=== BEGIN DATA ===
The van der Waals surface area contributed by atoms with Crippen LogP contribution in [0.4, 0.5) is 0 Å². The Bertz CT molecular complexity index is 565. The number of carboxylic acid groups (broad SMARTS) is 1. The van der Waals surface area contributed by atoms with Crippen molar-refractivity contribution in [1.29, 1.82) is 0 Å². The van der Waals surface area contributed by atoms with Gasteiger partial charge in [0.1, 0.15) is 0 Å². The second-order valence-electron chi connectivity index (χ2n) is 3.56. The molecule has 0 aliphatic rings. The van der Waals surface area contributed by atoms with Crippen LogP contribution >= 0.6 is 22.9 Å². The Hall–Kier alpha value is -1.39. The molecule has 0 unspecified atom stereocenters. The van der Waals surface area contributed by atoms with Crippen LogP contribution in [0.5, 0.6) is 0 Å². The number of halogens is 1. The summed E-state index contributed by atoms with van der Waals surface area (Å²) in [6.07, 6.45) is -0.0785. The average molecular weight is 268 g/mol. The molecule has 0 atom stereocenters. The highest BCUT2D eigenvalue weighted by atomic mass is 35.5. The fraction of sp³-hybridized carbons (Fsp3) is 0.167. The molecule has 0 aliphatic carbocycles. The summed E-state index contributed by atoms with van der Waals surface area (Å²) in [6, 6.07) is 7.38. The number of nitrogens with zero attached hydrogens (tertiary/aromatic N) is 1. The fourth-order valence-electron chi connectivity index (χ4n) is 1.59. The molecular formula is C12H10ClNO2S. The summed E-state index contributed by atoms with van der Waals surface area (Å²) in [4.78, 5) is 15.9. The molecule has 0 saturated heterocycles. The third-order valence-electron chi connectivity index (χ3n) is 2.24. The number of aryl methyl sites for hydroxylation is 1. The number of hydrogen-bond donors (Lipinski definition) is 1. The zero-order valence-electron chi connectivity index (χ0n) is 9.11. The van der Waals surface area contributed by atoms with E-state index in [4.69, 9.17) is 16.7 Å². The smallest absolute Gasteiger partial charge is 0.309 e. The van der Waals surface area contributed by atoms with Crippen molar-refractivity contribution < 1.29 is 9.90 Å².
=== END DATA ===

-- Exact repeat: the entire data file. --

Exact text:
The van der Waals surface area contributed by atoms with Crippen LogP contribution in [0.4, 0.5) is 0 Å². The Bertz CT molecular complexity index is 565. The number of carboxylic acid groups (broad SMARTS) is 1. The van der Waals surface area contributed by atoms with Crippen molar-refractivity contribution in [1.29, 1.82) is 0 Å². The van der Waals surface area contributed by atoms with Gasteiger partial charge in [0.1, 0.15) is 0 Å². The second-order valence-electron chi connectivity index (χ2n) is 3.56. The molecule has 0 aliphatic rings. The van der Waals surface area contributed by atoms with Crippen LogP contribution >= 0.6 is 22.9 Å². The Hall–Kier alpha value is -1.39. The molecule has 0 unspecified atom stereocenters. The van der Waals surface area contributed by atoms with Crippen LogP contribution in [0.5, 0.6) is 0 Å². The number of halogens is 1. The summed E-state index contributed by atoms with van der Waals surface area (Å²) in [6.07, 6.45) is -0.0785. The average molecular weight is 268 g/mol. The molecule has 0 atom stereocenters. The highest BCUT2D eigenvalue weighted by atomic mass is 35.5. The fraction of sp³-hybridized carbons (Fsp3) is 0.167. The molecule has 0 aliphatic carbocycles. The summed E-state index contributed by atoms with van der Waals surface area (Å²) in [6, 6.07) is 7.38. The number of nitrogens with zero attached hydrogens (tertiary/aromatic N) is 1. The fourth-order valence-electron chi connectivity index (χ4n) is 1.59. The molecular formula is C12H10ClNO2S. The summed E-state index contributed by atoms with van der Waals surface area (Å²) in [4.78, 5) is 15.9. The molecule has 0 saturated heterocycles. The third-order valence-electron chi connectivity index (χ3n) is 2.24. The number of aryl methyl sites for hydroxylation is 1. The number of hydrogen-bond donors (Lipinski definition) is 1. The zero-order valence-electron chi connectivity index (χ0n) is 9.11. The van der Waals surface area contributed by atoms with E-state index in [4.69, 9.17) is 16.7 Å². The smallest absolute Gasteiger partial charge is 0.309 e. The van der Waals surface area contributed by atoms with Crippen molar-refractivity contribution < 1.29 is 9.90 Å².